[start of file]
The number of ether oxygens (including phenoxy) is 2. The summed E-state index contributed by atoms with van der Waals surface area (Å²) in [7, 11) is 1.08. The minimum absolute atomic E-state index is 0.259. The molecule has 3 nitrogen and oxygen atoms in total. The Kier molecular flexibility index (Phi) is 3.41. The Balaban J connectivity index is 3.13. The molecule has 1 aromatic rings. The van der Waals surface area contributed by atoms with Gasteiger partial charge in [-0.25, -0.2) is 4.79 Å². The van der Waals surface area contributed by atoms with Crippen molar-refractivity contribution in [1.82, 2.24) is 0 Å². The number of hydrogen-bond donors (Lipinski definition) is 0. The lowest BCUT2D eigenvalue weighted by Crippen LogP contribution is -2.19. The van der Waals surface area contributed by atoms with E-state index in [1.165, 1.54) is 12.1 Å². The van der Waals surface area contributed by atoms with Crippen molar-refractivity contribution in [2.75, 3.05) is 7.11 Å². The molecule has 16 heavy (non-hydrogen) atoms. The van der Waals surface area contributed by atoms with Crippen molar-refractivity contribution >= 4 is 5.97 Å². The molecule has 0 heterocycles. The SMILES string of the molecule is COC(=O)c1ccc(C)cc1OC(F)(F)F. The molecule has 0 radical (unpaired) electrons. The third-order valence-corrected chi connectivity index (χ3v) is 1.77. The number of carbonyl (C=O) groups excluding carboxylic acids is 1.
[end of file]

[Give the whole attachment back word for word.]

The number of ether oxygens (including phenoxy) is 2. The summed E-state index contributed by atoms with van der Waals surface area (Å²) in [7, 11) is 1.08. The minimum absolute atomic E-state index is 0.259. The molecule has 3 nitrogen and oxygen atoms in total. The Kier molecular flexibility index (Phi) is 3.41. The Balaban J connectivity index is 3.13. The molecule has 1 aromatic rings. The van der Waals surface area contributed by atoms with Gasteiger partial charge in [-0.25, -0.2) is 4.79 Å². The van der Waals surface area contributed by atoms with Crippen molar-refractivity contribution in [1.82, 2.24) is 0 Å². The number of hydrogen-bond donors (Lipinski definition) is 0. The lowest BCUT2D eigenvalue weighted by Crippen LogP contribution is -2.19. The van der Waals surface area contributed by atoms with E-state index in [1.165, 1.54) is 12.1 Å². The van der Waals surface area contributed by atoms with Crippen molar-refractivity contribution in [2.75, 3.05) is 7.11 Å². The molecule has 16 heavy (non-hydrogen) atoms. The van der Waals surface area contributed by atoms with Crippen molar-refractivity contribution >= 4 is 5.97 Å². The molecule has 0 heterocycles. The SMILES string of the molecule is COC(=O)c1ccc(C)cc1OC(F)(F)F. The molecule has 0 radical (unpaired) electrons. The third-order valence-corrected chi connectivity index (χ3v) is 1.77. The number of carbonyl (C=O) groups excluding carboxylic acids is 1.